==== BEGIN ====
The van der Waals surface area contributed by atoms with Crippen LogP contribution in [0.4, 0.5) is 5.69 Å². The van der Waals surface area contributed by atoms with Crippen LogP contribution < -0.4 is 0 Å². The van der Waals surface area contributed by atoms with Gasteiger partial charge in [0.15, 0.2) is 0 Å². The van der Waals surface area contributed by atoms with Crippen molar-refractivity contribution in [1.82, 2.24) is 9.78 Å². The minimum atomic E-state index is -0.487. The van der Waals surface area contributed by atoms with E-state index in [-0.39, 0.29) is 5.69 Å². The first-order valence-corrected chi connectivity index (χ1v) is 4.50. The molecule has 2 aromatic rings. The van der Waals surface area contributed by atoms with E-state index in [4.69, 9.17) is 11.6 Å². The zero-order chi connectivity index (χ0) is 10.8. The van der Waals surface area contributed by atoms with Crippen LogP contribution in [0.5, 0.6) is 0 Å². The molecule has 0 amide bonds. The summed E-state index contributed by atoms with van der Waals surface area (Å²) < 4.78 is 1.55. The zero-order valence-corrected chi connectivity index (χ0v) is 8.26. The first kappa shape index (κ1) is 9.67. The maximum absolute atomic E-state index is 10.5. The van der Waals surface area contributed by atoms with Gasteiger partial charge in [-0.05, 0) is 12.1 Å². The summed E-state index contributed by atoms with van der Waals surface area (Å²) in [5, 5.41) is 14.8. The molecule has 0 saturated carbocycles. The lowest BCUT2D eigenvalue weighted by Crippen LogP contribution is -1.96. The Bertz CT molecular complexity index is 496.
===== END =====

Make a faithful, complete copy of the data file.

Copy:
The van der Waals surface area contributed by atoms with Crippen LogP contribution in [0.4, 0.5) is 5.69 Å². The van der Waals surface area contributed by atoms with Crippen LogP contribution < -0.4 is 0 Å². The van der Waals surface area contributed by atoms with Gasteiger partial charge in [0.15, 0.2) is 0 Å². The van der Waals surface area contributed by atoms with Crippen molar-refractivity contribution in [1.82, 2.24) is 9.78 Å². The minimum atomic E-state index is -0.487. The van der Waals surface area contributed by atoms with E-state index in [-0.39, 0.29) is 5.69 Å². The first-order valence-corrected chi connectivity index (χ1v) is 4.50. The molecule has 2 aromatic rings. The van der Waals surface area contributed by atoms with E-state index in [4.69, 9.17) is 11.6 Å². The zero-order chi connectivity index (χ0) is 10.8. The van der Waals surface area contributed by atoms with Crippen LogP contribution in [0.5, 0.6) is 0 Å². The molecule has 0 amide bonds. The summed E-state index contributed by atoms with van der Waals surface area (Å²) < 4.78 is 1.55. The zero-order valence-corrected chi connectivity index (χ0v) is 8.26. The first kappa shape index (κ1) is 9.67. The maximum absolute atomic E-state index is 10.5. The van der Waals surface area contributed by atoms with Gasteiger partial charge in [-0.05, 0) is 12.1 Å². The summed E-state index contributed by atoms with van der Waals surface area (Å²) in [5, 5.41) is 14.8. The molecule has 0 saturated carbocycles. The lowest BCUT2D eigenvalue weighted by Crippen LogP contribution is -1.96. The Bertz CT molecular complexity index is 496.